Can there be life in Antarctica?

Antarctica is the last corona-free continent. Researchers want it to stay that way

Most Antarctic bases are more on the extensive coastline than inland like Concordia, but even these are difficult to get to. Scientists arrive by planes and ships so often held up by extreme weather that the United States' Antarctic Program has a section in its guide called “Be Patient”.

This year, patience will not be enough. "For all nations that work in Antarctica, the main goal is to keep the virus away from the ice," says Christine Wesche, the logistics coordinator of the German Antarctic program. But how exactly this goal is to be achieved has to be constantly reconsidered.

The Council of Heads of National Antarctic Programs (COMNAP) and its 30 members are coordinating a substantial downsizing. All programs will reduce their teams - Australia and Germany by 50 percent, New Zealand by 66 percent. The United States has not disclosed its adjusted team size, but recent press releases have "limited" the number of people it can deploy without safety concerns.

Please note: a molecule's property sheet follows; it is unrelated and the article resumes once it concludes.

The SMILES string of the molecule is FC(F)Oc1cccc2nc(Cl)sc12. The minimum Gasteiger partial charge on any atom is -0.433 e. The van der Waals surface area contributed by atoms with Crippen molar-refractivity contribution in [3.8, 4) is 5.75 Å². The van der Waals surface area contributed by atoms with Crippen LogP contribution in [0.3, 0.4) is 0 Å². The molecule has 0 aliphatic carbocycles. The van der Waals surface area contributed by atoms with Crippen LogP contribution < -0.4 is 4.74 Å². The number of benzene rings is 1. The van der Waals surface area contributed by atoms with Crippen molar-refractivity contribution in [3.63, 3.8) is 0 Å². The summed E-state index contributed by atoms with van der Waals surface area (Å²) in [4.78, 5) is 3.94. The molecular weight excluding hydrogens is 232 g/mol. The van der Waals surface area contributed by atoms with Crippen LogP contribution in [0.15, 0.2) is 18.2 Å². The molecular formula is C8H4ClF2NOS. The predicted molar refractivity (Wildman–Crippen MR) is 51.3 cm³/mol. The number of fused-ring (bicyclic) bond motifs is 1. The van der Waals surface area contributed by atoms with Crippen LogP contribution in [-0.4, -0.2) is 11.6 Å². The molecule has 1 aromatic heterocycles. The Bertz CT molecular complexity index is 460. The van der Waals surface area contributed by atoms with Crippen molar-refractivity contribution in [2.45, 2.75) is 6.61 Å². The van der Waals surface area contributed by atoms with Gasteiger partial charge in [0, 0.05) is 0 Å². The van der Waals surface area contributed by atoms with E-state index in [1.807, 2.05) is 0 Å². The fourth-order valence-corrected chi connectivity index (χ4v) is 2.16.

Small teams, strict controls

By downsizing the teams, the programs are better able to maintain a strict quarantine and testing regime, as testing can be costly and time-consuming. The number of people on the wards also helps reduce the number of people exposed to the virus if an infection reaches the continent, for example through an incorrect test result.

A handful of cities in the southern hemisphere are crucial waypoints on the way to Antarctica. The German team usually flies over Cape Town in South Africa - a country that has reported more than half a million cases of coronavirus infections. Because of the uncertainty on international flights through this hotspot, the German team may have to use their supply ship instead Pole Star to travel.